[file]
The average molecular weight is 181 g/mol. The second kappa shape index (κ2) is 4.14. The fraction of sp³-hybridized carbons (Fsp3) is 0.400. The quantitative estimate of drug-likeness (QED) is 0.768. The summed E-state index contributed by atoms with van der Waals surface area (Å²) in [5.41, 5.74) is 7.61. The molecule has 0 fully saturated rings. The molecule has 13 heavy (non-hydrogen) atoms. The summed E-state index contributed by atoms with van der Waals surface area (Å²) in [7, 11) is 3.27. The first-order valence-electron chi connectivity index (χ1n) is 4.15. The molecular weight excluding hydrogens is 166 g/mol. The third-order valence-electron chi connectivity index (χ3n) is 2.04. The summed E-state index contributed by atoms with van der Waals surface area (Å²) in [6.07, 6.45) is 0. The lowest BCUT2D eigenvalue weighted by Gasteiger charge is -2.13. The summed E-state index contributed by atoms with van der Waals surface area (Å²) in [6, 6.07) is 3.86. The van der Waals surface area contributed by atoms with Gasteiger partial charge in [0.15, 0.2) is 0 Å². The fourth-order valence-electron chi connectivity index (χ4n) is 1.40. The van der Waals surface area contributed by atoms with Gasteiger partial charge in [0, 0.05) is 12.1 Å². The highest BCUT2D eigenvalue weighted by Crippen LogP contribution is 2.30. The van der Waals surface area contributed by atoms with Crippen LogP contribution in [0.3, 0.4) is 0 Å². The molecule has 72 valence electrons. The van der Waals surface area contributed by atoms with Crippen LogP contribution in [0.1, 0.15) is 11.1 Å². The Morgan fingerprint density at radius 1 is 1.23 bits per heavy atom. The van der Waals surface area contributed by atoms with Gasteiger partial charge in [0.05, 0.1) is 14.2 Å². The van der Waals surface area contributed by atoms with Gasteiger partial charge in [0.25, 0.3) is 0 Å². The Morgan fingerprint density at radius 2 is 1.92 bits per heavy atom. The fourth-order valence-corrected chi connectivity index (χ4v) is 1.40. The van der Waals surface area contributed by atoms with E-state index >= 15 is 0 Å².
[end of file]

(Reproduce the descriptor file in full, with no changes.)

The average molecular weight is 181 g/mol. The second kappa shape index (κ2) is 4.14. The fraction of sp³-hybridized carbons (Fsp3) is 0.400. The quantitative estimate of drug-likeness (QED) is 0.768. The summed E-state index contributed by atoms with van der Waals surface area (Å²) in [5.41, 5.74) is 7.61. The molecule has 0 fully saturated rings. The molecule has 13 heavy (non-hydrogen) atoms. The summed E-state index contributed by atoms with van der Waals surface area (Å²) in [7, 11) is 3.27. The first-order valence-electron chi connectivity index (χ1n) is 4.15. The molecular weight excluding hydrogens is 166 g/mol. The third-order valence-electron chi connectivity index (χ3n) is 2.04. The summed E-state index contributed by atoms with van der Waals surface area (Å²) in [6.07, 6.45) is 0. The lowest BCUT2D eigenvalue weighted by Gasteiger charge is -2.13. The summed E-state index contributed by atoms with van der Waals surface area (Å²) in [6, 6.07) is 3.86. The van der Waals surface area contributed by atoms with Gasteiger partial charge in [0.15, 0.2) is 0 Å². The fourth-order valence-electron chi connectivity index (χ4n) is 1.40. The van der Waals surface area contributed by atoms with Gasteiger partial charge in [0, 0.05) is 12.1 Å². The highest BCUT2D eigenvalue weighted by Crippen LogP contribution is 2.30. The van der Waals surface area contributed by atoms with Crippen LogP contribution in [0.3, 0.4) is 0 Å². The molecule has 72 valence electrons. The van der Waals surface area contributed by atoms with Crippen LogP contribution in [0.1, 0.15) is 11.1 Å². The Morgan fingerprint density at radius 1 is 1.23 bits per heavy atom. The van der Waals surface area contributed by atoms with Gasteiger partial charge in [0.05, 0.1) is 14.2 Å². The van der Waals surface area contributed by atoms with Gasteiger partial charge in [0.25, 0.3) is 0 Å². The Morgan fingerprint density at radius 2 is 1.92 bits per heavy atom. The fourth-order valence-corrected chi connectivity index (χ4v) is 1.40. The van der Waals surface area contributed by atoms with E-state index >= 15 is 0 Å².